Knowledge Center

Knowledge Center Items Episode 10

Do You Have the Ability to Identify Insurance Problems?

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The truth is, anyone can present a solution. 

The real value comes in your ability to point out the bad things that can happen before they do. 

That's one of the main reasons insurance exists in the first place. 

However, it's a skill often lost in the race trying to tell a client what they want to hear. 

Things get more interesting if you focus on a process that allows them to hear what they need instead. 

Dr. Billy Williams, the founder of Inspire a Nation, breaks down everything you need to create that process and train your people to do it.

For more Change Insurance episodes, click here.

Full Episode Transcript

Joey:

Mr. Billy Williams, how are you doing today, sir?

Billy Williams:

Oh man, I am always blessed and highly favored. I'm always good. Always.

Joey:

Well, that's good. I mean, what has been going on in your world lately? It's been a while since we've had a chance to catch up, but so it's good to see you.

Billy Williams:

Well, what's really going on man is, there's so much consolidation of agencies. There's so many agents that are jumping ship because ... I don't want people who are seeing this. But between Corona and everything else that's going on. Corona, the virus, not the beer, but everything else that's going on, a lot of agencies are realizing they're not good at this. They just don't have the processes, they don't have the consistency.

               The thing about an insurance agency, you literally have to be the biggest knucklehead on earth to let an insurance agency fail. It's almost impossible for an insurance agency to fail. You can quit an insurance agency, you can run one in the ground eventually, but to just outright fail, hell if you just show up every day, somebody is going to want a quote. I mean, that's just the way it works. You know what I mean?

               But there are agencies that are realizing they're not prepared for the work from home environment, for the remote worker environment, for the customers that are more demanding. Back in the day, when all they had to do was quote. You quote 50 people and 10 of them buy and it's all good. You didn't have to ... no insurance, no claims, no anything. People just needed an insurance. But now customers are more demanding. Now I need to know why I'm spending this extra $10, you know? Because I've been furloughed for four months now. So I don't have the money that I used to have. And there are a lot of agents that just can't handle the pressure of that moment.

Joey:

All right, Billy. You made it real, real quick. So I got to know then of the agencies that do have the good processes, because I know you at least know a few of them.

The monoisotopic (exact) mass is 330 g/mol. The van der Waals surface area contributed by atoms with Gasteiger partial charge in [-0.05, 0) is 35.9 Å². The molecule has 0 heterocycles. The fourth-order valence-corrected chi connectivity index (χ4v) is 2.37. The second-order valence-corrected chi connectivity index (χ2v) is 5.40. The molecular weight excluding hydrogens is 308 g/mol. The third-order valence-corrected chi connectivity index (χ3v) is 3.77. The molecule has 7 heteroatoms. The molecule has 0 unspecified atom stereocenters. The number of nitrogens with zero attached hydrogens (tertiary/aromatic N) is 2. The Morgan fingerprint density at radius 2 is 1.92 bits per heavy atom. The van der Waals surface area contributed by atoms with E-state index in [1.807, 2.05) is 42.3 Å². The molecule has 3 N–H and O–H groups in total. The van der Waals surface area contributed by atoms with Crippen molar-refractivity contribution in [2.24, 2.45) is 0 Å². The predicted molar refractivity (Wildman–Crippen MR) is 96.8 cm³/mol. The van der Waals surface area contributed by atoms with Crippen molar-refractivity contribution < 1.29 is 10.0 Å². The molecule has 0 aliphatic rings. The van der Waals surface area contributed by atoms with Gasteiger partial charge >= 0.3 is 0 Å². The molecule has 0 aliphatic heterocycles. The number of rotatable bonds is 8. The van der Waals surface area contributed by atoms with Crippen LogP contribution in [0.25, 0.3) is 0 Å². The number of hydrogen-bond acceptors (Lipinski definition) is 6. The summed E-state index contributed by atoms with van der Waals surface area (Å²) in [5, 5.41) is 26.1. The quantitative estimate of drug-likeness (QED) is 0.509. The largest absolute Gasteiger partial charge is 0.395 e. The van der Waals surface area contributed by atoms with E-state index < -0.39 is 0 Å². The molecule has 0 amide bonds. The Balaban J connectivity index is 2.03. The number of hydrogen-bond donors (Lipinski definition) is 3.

Billy Williams:

Oh, a lot. I know a lot of them.

Joey:

Yeah, I know you do. So how are they faring in this new environment?

Billy Williams:

They are, first of all, let me put it from three different standpoints. Number one, sales. Number two, retention. And number three, staffing. From a sales standpoint, there are more insurance prospects right now than probably there have been on the market in the last 10 years. Because of those agencies that don't have good communication processes. Weren't prepared to work from home. Aren't prepared for a remote. So now their customers are not being communicated to, but their customers are shopping. Their customers are out comparing what they have with other things.

               So from a sales standpoint, great, because again they're more prospects out than they've ever been before. From a retention standpoint, probably doing better than ever on a retention standpoint, because they are putting processes place. They're using video to communicate with a large audience now and explaining why. They're explaining the deferred payment programs. They're explaining the refund programs. They're explaining the payroll protection programs and all those things. And they're using video for that. They're using podcasts for that. We're using conference calls for that. So we're actually communicating with our customers better than probably what we did before by just shooting them an email.

               From a staffing standpoint, I'm seeing staff better trained, more communication, more interaction, working remote than they did working in the office, because now we're having our five minute touch bases in the morning. "Hey guys, you need anything? Everything okay?" We're all good. We're having our afternoon training sessions." "Just to remind you, if this scenario comes up. Here's how we deal with this. This carrier's going through this change."

               So I'm actually seeing better training in a remote environment than I saw in an everyday office environment. From a staffing standpoint of what's available, for some reason, which I don't know why, but it's happening. Agents are letting go of staff. Maybe it's because they realize I don't need 20 people to do these things. I can actually get them done efficiently with eight people, but I'm seeing agents let go of staff. I'm seeing staff quit because staff is like, "Wait a minute. I could have been this efficient all along? You could have trained me better all along? You could have communicated with me better all along? And I had to be working from home with three kids hanging around my neck before you finally decided to do it? I'm going to go find a better job." You know?